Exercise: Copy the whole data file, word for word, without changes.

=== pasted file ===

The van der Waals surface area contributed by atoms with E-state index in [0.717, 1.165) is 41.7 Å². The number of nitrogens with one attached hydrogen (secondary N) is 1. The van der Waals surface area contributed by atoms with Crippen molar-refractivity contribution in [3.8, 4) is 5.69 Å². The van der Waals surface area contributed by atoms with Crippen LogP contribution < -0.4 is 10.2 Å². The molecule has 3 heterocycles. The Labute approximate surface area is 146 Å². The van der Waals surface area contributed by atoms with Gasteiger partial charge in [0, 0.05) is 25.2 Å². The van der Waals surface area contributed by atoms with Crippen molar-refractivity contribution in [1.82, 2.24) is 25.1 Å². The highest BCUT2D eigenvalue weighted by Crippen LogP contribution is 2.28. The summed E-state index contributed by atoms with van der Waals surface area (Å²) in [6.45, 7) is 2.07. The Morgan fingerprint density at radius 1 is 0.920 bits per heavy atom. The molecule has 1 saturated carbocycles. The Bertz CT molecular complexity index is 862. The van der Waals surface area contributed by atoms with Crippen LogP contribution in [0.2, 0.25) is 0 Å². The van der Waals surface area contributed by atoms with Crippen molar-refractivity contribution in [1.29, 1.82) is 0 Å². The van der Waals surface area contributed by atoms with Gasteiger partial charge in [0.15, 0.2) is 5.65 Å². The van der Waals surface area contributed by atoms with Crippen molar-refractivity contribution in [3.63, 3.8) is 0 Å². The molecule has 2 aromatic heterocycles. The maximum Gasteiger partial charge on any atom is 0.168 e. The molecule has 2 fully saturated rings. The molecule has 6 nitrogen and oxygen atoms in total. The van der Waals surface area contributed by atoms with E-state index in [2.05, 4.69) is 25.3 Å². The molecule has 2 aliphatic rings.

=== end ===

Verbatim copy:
The van der Waals surface area contributed by atoms with E-state index in [0.717, 1.165) is 41.7 Å². The number of nitrogens with one attached hydrogen (secondary N) is 1. The van der Waals surface area contributed by atoms with Crippen molar-refractivity contribution in [3.8, 4) is 5.69 Å². The van der Waals surface area contributed by atoms with Crippen LogP contribution < -0.4 is 10.2 Å². The molecule has 3 heterocycles. The Labute approximate surface area is 146 Å². The van der Waals surface area contributed by atoms with Gasteiger partial charge in [0, 0.05) is 25.2 Å². The van der Waals surface area contributed by atoms with Crippen molar-refractivity contribution in [1.82, 2.24) is 25.1 Å². The highest BCUT2D eigenvalue weighted by Crippen LogP contribution is 2.28. The summed E-state index contributed by atoms with van der Waals surface area (Å²) in [6.45, 7) is 2.07. The Morgan fingerprint density at radius 1 is 0.920 bits per heavy atom. The molecule has 1 saturated carbocycles. The Bertz CT molecular complexity index is 862. The van der Waals surface area contributed by atoms with Crippen LogP contribution in [0.2, 0.25) is 0 Å². The van der Waals surface area contributed by atoms with Crippen molar-refractivity contribution in [1.29, 1.82) is 0 Å². The van der Waals surface area contributed by atoms with Gasteiger partial charge in [0.15, 0.2) is 5.65 Å². The van der Waals surface area contributed by atoms with Crippen molar-refractivity contribution in [3.63, 3.8) is 0 Å². The molecule has 2 aromatic heterocycles. The maximum Gasteiger partial charge on any atom is 0.168 e. The molecule has 2 fully saturated rings. The molecule has 6 nitrogen and oxygen atoms in total. The van der Waals surface area contributed by atoms with E-state index in [2.05, 4.69) is 25.3 Å². The molecule has 2 aliphatic rings.